Nucleotide sequence of TaSTOP1-D from Barbela 7/72/92 and its deduced protein (amino acid sequences). The nucleotide sequence was presented over the deduced amino acid sequence. Note: translation stop codon was noted by-.

Phylogenetic studies for STOP1 gene among plant species

Deduced amino acid sequence of TaSTOP1 consists of 510 (TaSTOP1-A) and 512 (TaSTOP1-B and TaSTOP1-D) amino acids in bread wheat and the phylogenetic relationship with other STOP-like proteins from 32 different plant species was studied based on their full length sequences. Phylogenetic analysis of STOP like proteins clearly formed two distinct clusters which implied that STOP2 (AT5G22890) was completely distinct from STOP1 (AT1G34370) in Arabidopsis. Furthermore, STOP1 and STOP2 protein from monocotyledons can be clearly distinguished from eudicots (Figure 2A). TaSTOP1 homoeologues from bread wheat showed high similarity with STOP1 from Barley (Hordeum vulgare) and Brachypodium distachium with identities of 92 and 87%, respectively. Noticeably, the phylogenetic relationship of TaSTOP1 homoeologoues particularly TaSTOP1-A and TaSTOP1-D from bread wheat (AABBDD) displayed the maximum similarity with STOP1 like proteins from Triticum urartu (AA) and Aegilops tauschii (DD), respectively (Figure 2A).
Figure 2

Phylogenetic tree and multiple alignments of potential Zinc Fingers domain of STOP-like proteins. Phylogenetic tree based on amino acid sequences showing the relationship of TaSTOP1 with other plant STOP1 type proteins (A). The deduced amino acid sequences were aligned with CLUSTALW. Comparison of ZFs domain of TaSTOP1 (TaSTOP1-A, TaSTOP1-B, TaSTOP1-D) with its homologous from Brachypodium (B.distachyon), Barley (H.vulgare), rice (O.sativa), sorghum (S.bicolor), maize (Z.mays) foxmillet (S.italica), and Arabidopsis (A.thaliana1 &A.thaliana2) (B). Horizontal bars indicate ZFs domain and asterisks indicate conserved motif of Cys2His2 or Cys2His2-Cys.

Sequence alignment of STOP1 protein from bread wheat with its homologous from cereals [Brachipodium, barley, rice, sorghum, maize (Zea mays) and foxmillet (Setaria italic)] and Arabidopsis, shows that TaSTOP1 encodes a putative Cys2His2 zinc finger protein containing four potential zinc finger domains. Three zinc finger domains (ZF1, ZF2, and ZF4) are predicted as the Cys2His2 type, whereas ZF3 is predicted as the Cys2His-Cys or the Cys2His2 type (Figure 2B). Furthermore, sequence alignment revealed that STOP-like proteins share highly conserved regions in the ZF domains. In addition, the STOP1 protein also showed greater sequence conservation in the C-terminus than in the N-terminus among family members. The 6-bp deletion in TaSTOP1-A resulted in a loss of two amino acids [Pro (P) and Gln (Q)] at position 426 without changing the reading frame [Additional file 2]. We also observed in Barbela 7/72/92, two SNPs at position 221 (A replaced by G) and 1186 (G replaced by A) which substituted an Asn (N) by a Ser (S) and Asp (D) by Asn (N) in TaSTOP1-B than in both TaSTOP1-A and TaSTOP1-D homoeologues, respectively [Additional file 1]. Multiple alignment of STOP1 protein revealed that the SNP at position 1186 is located in the zinc finger domain (ZF4) of TaSTOP1 homoeologues (Figure 2B).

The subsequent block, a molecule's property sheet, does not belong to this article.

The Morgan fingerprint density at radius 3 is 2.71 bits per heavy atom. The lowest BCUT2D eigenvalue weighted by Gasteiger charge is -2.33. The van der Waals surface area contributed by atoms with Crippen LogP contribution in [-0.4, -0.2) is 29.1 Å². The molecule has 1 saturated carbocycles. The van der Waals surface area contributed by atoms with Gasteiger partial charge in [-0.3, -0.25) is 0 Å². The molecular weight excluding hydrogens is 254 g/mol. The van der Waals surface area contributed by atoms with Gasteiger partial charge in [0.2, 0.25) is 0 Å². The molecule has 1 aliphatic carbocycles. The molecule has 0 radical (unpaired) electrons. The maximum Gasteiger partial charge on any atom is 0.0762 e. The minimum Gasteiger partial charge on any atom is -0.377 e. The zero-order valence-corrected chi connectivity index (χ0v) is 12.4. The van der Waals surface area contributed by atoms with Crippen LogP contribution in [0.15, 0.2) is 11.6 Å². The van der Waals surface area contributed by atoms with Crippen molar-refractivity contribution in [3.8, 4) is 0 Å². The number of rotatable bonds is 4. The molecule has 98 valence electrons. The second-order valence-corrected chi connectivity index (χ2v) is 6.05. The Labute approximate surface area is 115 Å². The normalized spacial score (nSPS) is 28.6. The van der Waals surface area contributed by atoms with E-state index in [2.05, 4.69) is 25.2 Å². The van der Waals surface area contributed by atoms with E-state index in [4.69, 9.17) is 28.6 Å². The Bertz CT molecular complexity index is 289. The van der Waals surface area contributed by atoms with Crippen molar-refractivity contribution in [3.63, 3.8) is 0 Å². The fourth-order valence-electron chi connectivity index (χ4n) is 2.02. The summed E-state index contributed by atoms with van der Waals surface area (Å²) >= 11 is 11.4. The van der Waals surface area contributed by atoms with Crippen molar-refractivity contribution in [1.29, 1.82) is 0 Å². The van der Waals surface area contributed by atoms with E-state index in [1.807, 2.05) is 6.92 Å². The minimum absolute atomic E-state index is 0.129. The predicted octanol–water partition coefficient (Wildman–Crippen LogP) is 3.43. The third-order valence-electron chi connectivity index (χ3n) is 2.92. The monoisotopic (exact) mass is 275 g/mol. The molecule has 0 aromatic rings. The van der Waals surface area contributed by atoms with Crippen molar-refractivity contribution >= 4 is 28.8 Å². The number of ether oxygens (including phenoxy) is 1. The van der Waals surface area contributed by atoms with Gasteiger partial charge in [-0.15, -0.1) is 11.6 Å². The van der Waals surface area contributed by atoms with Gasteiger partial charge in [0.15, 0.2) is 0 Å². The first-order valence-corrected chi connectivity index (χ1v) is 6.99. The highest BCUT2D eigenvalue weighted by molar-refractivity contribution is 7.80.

TaSTOP1localization on distinct wheat genomes

For localization of TaSTOP1 on homoeologous chromosomes, locus specific primer pairs were designed [Additional file 3] and TaSTOP1 homoeologues were amplified in a series of nullitetrasomic lines of Chinese Spring wheat along with Chinese Spring as a positive control. On the basis of the presence or absence of PCR products visualized in agarose gels, we observed that TaSTOP1 genes are located on homoeologous chromosomes 3A, 3B and 3D, and named TaSTOP1-A, TaSTOP1-B and TaSTOP1-D, respectively (Figure 3A-C). Furthermore, ditelosomic lines of Chinese Spring for homoeologous group 3 chromosomes were also used to assign the TaSTOP1 on chromosomal arms and confirmed that TaSTOP1-A, TaSTOP1-B and TaSTOP1-D genes are located on the long arm of homoeologous chromosomes 3A, 3B and 3D, respectively (Figure 3D).
Figure 3

TaSTOP1 mapping on homoeologous chromosomes and their arms in bread wheat. TaSTOP1 mapping on wheat chromosomes from genome A (A), B (B) and D (C) using nullitetrasomic lines. M: Molecular-weight marker (100bp ladder), 1 to 7: Chinese Spring as control, N3AT3B, N3AT3D, N3BT3A, N3BT3D, N3DT3A, N3DT3B. Arms mapping of TaSTOP1-A, TaSTOP1-B and TaSTOP1-D with ditelosomic lines of homoeologous group 3 (D). 1, 4 and 7: Chinese Spring as a control; 2: Dt3AS; 3: Dt3AL; 5: Dt3BS; 6: Dt3BL; 8: Dt3DS and 9: Dt3DL.